May 28, 2011
Doug Skaff tells students who ask him for advice to be sure to grab opportunities. It worked for him.
"The main thing is to take advantage of what's in front of you," he said. "Whether it's in the classroom or out, make the most of your time on campus."
The 2000 marketing graduate and 1999-2000 WVU Student Administration president knows how important seizing opportunities can be. He recalls that his career may have begun simply because he attended a lecture by Glen Hiner, then-CEO of Owens Corning. After the talk, Skaff talked with Hiner and learned of a management training opportunity with the company.
"If I hadn't talked to Glen Hiner after that lecture, I wouldn't have had that chance that led to my first job. It's important to be involved –– in student organizations and extracurricular activities. Doing these things, I believe, made me a better employee, leader, manager and person. If I hadn't been involved, I wouldn't have been student president or the youngest member of the WVU Alumni Association Board."
Steve Douglas, WVU Alumni Association president and CEO, said Skaff has made a strong contribution to the group.
"Doug is a wonderful example of what you can achieve with your degree from WVU," he said. "In addition to his accomplishments as a student, he has had tremendous success professionally. His energy and enthusiasm led him to politics where he is proudly serving his state, and most recently, as a member of our board of directors, he helped to launch a young alumni program that will be vital to assisting our newest graduates. He loves this University and remains a strong advocate of student and alumni programming."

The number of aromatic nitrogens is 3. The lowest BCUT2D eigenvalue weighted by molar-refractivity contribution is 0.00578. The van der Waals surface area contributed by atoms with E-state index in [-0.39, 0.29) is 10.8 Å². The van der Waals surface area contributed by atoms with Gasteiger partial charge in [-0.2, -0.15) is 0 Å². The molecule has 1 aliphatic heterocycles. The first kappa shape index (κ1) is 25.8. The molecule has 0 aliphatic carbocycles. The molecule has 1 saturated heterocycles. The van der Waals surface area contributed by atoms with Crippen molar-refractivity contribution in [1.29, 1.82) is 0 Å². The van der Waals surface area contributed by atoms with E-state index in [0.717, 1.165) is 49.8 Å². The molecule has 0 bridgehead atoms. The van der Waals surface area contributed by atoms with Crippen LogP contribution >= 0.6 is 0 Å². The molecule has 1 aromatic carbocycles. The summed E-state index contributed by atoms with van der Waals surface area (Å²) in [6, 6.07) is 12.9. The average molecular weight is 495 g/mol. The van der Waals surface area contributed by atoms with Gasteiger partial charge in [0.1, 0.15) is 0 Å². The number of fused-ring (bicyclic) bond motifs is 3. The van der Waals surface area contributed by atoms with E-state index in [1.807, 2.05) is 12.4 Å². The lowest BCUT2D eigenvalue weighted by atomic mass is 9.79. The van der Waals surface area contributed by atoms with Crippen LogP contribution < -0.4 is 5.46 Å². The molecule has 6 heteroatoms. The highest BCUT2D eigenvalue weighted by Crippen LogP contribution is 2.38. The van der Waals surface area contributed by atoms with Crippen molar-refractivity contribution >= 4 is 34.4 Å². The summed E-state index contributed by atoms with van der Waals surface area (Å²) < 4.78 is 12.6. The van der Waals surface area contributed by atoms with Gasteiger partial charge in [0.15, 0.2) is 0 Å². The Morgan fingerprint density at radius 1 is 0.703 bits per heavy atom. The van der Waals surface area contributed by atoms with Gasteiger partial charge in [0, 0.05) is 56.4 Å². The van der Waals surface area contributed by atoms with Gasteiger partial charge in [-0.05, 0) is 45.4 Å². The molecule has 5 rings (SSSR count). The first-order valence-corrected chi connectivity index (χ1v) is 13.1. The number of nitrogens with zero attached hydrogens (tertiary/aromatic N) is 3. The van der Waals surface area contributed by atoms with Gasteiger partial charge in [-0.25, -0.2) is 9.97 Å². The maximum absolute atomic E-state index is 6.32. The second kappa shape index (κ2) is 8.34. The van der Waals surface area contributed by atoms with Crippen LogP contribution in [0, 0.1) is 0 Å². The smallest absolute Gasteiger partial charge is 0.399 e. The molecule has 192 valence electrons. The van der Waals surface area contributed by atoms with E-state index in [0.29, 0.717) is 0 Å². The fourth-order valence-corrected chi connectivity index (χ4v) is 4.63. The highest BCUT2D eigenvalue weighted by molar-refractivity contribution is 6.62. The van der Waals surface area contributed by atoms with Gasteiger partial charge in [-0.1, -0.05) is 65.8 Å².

Skaff, a graduate of South Charleston High School, received a master of science in industrial relations degree in 2001 and started his career as an area sales manager out of Pittsburgh for Owens Corning from 2002-05. He then moved to Toledo, Ohio, to work at Owens Corning World Headquarters as a human resources specialist covering North America for the Building Materials Supply Division from 2005-07. Skaff jumped at the chance to move back to his hometown of Charleston, W.Va., as a district manager for one of Owens Corning's business units, Norandex Distribution.
In 2008 Doug ran for public office and was elected to serve in the state House of Delegates, where he is serving his third year. Being an elected official, he said, is his way of giving back to the community and the state that he loves, and he hopes to create opportunities that help keep new graduates here.
He is now in Charleston working with his father, Doug Skaff Sr., who is a 1971 B&E marketing graduate. Doug assists his father with commercial development activities with Skaff Development Co. and is the managing partner for a new company they recently established, Building & Remodeling Warehouse (a wholesale building material distribution center focusing on exterior and interior products).
Skaff is largely remembered for founding the Mountaineer Maniacs, the student athletic booster club, and his help in co-founding WV Up All Night, a weekend entertainment program for students.